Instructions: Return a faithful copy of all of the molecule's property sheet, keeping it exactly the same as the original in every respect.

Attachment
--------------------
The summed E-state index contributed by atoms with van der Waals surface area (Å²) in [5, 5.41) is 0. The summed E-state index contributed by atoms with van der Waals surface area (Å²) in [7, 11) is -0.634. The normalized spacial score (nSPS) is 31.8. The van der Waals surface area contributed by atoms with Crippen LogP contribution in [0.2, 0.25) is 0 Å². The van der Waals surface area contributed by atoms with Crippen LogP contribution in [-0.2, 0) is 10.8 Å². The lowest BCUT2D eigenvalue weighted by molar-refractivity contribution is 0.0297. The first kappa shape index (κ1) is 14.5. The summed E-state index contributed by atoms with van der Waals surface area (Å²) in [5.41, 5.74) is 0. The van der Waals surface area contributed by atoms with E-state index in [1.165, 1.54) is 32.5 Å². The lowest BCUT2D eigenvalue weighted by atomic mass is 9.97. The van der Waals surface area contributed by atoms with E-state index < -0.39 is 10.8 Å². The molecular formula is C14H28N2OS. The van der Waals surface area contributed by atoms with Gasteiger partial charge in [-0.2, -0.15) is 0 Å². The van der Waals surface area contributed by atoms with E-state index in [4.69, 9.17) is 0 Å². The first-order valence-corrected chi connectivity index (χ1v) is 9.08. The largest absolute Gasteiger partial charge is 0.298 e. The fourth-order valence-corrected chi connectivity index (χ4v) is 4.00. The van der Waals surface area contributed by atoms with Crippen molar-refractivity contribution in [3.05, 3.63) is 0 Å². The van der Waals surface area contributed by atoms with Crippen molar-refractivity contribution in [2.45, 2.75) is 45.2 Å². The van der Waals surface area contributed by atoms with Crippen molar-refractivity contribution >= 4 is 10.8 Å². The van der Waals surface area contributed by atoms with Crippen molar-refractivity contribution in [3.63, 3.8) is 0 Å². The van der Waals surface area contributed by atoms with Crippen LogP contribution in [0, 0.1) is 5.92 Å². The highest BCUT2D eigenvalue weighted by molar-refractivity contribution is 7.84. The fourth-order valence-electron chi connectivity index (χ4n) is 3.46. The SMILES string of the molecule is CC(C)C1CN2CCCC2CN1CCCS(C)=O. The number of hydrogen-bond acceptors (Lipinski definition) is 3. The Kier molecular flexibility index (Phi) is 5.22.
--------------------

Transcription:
The summed E-state index contributed by atoms with van der Waals surface area (Å²) in [5, 5.41) is 0. The summed E-state index contributed by atoms with van der Waals surface area (Å²) in [7, 11) is -0.634. The normalized spacial score (nSPS) is 31.8. The van der Waals surface area contributed by atoms with Crippen LogP contribution in [0.2, 0.25) is 0 Å². The van der Waals surface area contributed by atoms with Crippen LogP contribution in [-0.2, 0) is 10.8 Å². The lowest BCUT2D eigenvalue weighted by molar-refractivity contribution is 0.0297. The first kappa shape index (κ1) is 14.5. The summed E-state index contributed by atoms with van der Waals surface area (Å²) in [5.41, 5.74) is 0. The van der Waals surface area contributed by atoms with E-state index in [1.165, 1.54) is 32.5 Å². The lowest BCUT2D eigenvalue weighted by atomic mass is 9.97. The van der Waals surface area contributed by atoms with E-state index < -0.39 is 10.8 Å². The molecular formula is C14H28N2OS. The van der Waals surface area contributed by atoms with Gasteiger partial charge in [-0.2, -0.15) is 0 Å². The van der Waals surface area contributed by atoms with E-state index in [4.69, 9.17) is 0 Å². The first-order valence-corrected chi connectivity index (χ1v) is 9.08. The largest absolute Gasteiger partial charge is 0.298 e. The fourth-order valence-corrected chi connectivity index (χ4v) is 4.00. The van der Waals surface area contributed by atoms with Crippen molar-refractivity contribution in [3.05, 3.63) is 0 Å². The van der Waals surface area contributed by atoms with Crippen molar-refractivity contribution in [2.45, 2.75) is 45.2 Å². The van der Waals surface area contributed by atoms with Crippen molar-refractivity contribution >= 4 is 10.8 Å². The van der Waals surface area contributed by atoms with Crippen molar-refractivity contribution in [3.63, 3.8) is 0 Å². The van der Waals surface area contributed by atoms with Crippen LogP contribution in [0, 0.1) is 5.92 Å². The highest BCUT2D eigenvalue weighted by molar-refractivity contribution is 7.84. The fourth-order valence-electron chi connectivity index (χ4n) is 3.46. The SMILES string of the molecule is CC(C)C1CN2CCCC2CN1CCCS(C)=O. The number of hydrogen-bond acceptors (Lipinski definition) is 3. The Kier molecular flexibility index (Phi) is 5.22.